By Colin Barrett, President/CEO, Tennessee Bankers Association
Having visited with bankers and economists over the past year, it is apparent there are a lack of answers to many of the questions surrounding our industry—the future of branches, unemployment, working from home, and commercial real estate, to name just a few. However, one principle everyone agrees on is that the fintech adaption trend that has accelerated in the banking industry will not slow down.
Few topics in the banking industry can generate more varying emotional range from optimism to doom and gloom to a collective shoulder shrug than the topic of fintech. However, there is always agreement from bankers that they must work to create operational efficiencies and improve the customer experience through new technology to remain competitive.
A recent study conducted by the American Bankers Association highlights how quickly technology is expanding in the banking industry. “Nearly two-thirds (65%) of banks improved their technological capabilities in response to the pandemic. Among these, 70% developed APIs specific to the Paycheck Protection Program (PPP); 39% developed customer facing virtual technology or interactive teller machines (ITMs); 35% enabled digital loan applications for consumer or business loans; and 32% enabled digital deposit account opening for their retail and small business customers. More than half of banks also adjusted their technology road map due to the pandemic. Of these banks, 74% plan to further enhance their mobile and online capabilities.”
At the national level, the ICBA has done a tremendous job with their Venture Center incubator located in Little Rock where they cultivate nonbank fintech partnerships to help community banks thrive into the future. ABA’s efforts around core accountability and their must-read Fintech Playbook are significant, and much needed, undertakings.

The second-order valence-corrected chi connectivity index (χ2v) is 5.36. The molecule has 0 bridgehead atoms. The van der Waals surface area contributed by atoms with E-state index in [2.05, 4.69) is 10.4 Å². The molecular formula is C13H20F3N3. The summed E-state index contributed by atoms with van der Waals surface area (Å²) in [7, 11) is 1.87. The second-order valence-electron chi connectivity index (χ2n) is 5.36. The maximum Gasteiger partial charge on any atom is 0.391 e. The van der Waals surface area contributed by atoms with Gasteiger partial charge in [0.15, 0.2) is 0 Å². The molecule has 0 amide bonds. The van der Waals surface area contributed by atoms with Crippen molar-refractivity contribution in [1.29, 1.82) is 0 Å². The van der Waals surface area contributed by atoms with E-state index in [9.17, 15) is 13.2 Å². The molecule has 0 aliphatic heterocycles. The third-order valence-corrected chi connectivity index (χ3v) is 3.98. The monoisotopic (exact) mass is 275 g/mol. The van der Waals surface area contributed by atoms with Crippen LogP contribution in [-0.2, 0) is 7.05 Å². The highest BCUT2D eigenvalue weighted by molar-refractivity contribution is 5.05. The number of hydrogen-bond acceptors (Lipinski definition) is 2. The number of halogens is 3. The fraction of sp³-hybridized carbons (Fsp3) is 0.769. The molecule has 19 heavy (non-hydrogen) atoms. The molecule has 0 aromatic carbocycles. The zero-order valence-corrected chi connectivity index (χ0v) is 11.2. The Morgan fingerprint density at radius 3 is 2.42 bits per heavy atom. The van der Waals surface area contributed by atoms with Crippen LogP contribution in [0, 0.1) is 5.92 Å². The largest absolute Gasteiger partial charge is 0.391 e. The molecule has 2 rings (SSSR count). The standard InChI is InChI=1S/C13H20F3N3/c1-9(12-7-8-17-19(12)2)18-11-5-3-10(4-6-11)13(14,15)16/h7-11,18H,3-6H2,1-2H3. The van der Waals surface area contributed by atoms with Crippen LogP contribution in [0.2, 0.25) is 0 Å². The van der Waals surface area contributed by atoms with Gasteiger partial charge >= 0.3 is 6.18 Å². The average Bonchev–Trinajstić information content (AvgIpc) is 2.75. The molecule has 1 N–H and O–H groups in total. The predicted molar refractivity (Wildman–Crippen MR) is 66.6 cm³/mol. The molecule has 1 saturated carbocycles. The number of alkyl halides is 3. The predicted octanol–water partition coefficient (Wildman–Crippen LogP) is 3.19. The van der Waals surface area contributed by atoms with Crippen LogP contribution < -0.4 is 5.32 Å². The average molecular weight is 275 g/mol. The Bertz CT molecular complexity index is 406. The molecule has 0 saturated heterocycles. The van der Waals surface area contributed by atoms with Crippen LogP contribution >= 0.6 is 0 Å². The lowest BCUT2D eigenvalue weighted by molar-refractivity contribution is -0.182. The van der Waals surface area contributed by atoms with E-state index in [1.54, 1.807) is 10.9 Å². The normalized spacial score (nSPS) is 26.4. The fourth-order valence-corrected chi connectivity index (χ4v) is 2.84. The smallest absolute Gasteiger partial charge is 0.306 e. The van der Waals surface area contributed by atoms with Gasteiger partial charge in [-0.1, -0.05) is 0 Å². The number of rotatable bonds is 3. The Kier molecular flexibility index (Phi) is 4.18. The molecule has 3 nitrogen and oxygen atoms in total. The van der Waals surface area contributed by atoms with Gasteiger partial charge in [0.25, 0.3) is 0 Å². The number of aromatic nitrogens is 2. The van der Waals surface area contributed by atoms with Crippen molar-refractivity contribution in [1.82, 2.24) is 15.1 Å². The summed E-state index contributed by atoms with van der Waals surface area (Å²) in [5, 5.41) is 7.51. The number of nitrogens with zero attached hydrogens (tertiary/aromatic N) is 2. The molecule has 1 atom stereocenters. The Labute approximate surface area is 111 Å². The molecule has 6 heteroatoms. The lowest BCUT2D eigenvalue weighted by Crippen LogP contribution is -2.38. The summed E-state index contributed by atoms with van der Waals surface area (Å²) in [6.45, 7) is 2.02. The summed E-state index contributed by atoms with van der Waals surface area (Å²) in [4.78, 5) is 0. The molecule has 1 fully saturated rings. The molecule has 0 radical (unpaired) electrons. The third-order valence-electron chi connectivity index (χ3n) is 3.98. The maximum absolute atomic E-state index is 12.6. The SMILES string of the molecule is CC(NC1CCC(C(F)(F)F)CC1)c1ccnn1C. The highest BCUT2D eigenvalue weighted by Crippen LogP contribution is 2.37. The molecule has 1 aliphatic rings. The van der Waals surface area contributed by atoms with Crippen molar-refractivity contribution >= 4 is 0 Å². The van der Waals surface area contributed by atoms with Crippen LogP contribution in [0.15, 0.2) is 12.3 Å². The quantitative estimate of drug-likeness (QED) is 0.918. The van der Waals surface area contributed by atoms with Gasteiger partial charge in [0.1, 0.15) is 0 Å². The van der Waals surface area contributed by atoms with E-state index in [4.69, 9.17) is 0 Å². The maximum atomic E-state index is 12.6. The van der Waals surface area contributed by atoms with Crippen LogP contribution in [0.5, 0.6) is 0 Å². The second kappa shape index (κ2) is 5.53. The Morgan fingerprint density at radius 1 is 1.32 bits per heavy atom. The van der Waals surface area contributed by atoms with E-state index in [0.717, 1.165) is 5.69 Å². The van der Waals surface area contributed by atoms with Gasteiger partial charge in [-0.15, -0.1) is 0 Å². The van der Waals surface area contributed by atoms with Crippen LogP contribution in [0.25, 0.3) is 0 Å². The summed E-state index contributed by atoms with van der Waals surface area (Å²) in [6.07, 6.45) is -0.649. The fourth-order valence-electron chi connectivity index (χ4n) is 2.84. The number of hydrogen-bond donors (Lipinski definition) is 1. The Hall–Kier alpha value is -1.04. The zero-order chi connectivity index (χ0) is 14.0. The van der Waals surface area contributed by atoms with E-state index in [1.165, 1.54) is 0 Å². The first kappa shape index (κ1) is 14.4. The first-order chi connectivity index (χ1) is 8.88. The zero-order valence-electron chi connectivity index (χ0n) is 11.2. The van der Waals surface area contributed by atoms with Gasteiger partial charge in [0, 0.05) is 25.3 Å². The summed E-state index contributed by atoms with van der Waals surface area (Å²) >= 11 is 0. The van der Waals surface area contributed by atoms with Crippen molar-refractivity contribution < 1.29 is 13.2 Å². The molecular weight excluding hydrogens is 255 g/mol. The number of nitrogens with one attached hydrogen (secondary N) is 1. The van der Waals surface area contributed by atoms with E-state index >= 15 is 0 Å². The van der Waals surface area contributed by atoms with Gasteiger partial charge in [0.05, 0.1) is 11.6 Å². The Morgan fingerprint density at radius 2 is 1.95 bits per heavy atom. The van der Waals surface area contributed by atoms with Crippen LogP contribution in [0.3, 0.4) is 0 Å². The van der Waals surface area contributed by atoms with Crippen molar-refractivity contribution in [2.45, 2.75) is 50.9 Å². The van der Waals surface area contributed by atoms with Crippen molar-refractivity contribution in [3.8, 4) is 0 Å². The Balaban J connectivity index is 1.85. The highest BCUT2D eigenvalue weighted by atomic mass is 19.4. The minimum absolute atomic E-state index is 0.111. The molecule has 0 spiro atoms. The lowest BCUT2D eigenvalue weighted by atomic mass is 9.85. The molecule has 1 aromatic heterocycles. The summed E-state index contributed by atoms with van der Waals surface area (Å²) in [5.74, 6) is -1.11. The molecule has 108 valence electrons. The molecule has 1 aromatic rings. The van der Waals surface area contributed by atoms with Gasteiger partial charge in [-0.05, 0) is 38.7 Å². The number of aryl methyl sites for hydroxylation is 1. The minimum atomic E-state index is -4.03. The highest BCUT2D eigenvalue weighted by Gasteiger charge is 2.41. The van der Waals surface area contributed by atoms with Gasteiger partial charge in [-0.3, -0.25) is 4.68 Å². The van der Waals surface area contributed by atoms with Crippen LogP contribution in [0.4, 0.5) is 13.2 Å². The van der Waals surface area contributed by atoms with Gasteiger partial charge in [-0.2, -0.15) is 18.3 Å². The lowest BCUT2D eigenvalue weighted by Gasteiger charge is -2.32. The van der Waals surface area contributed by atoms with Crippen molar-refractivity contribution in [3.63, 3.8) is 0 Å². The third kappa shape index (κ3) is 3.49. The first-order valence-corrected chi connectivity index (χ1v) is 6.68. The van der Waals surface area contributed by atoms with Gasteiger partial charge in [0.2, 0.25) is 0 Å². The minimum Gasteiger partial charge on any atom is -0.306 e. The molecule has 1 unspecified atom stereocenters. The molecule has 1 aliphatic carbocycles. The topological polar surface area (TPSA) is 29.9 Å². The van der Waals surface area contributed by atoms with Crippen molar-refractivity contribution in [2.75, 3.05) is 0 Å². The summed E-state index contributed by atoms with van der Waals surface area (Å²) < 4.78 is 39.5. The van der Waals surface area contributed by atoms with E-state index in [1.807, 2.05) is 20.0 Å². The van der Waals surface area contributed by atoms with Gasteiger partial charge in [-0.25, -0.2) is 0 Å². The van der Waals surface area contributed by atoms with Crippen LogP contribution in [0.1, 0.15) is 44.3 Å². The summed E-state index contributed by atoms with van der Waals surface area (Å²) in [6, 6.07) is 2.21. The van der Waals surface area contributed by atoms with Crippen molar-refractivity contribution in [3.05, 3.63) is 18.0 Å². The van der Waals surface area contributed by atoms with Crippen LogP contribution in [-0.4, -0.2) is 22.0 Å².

At the state level, the fintech question I receive most often from our members is how to practically digest all of the information available, especially when new government programs and personnel challenges are occupying so much of bankers’ time.
To address this challenge, the TBA, under the leadership of Independent Division Chairman Terry Eastwood and the Independent Division Board, is diving into our industry and customers’ most pressing fintech wants and needs. Also leading us on this journey is Dave Hunkele. Dave is the founder of Kreativelabs, a company that focuses on fintech development and implementation. He’s also been a past speaker at Credit Conference and the TBA Community Banking Conference, and his background as a banker means he fully understands our industry’s needs.
Their efforts have led to the creation of TBA Fintech Sessions, which are held the first Wednesday of every month. Each 45-minute virtual session consists of two fintech presentations that address topics selected by member of the Independent Division board. They cover everything from developing internal efficiencies to meeting customers’ ever evolving experience demands. Our goal is to give you an opportunity to quickly digest these offerings with the opportunity to learn more on your own if you so choose.
During a recent interview, Jamie Dimon, CEO of JPMorgan Chase admitted he was “scared” of fintech and he sees a “very, very tough, brutal competition in the next 10 years,” before adding “I expect to win. So help me God.”
I am also confident Tennessee banks can “win” when it comes to fintech by embracing new technologies to best serve your banks and customers. I look forward to working with you to implement fintech strategies that will allow you to successfully serve your customers and communities well into the future.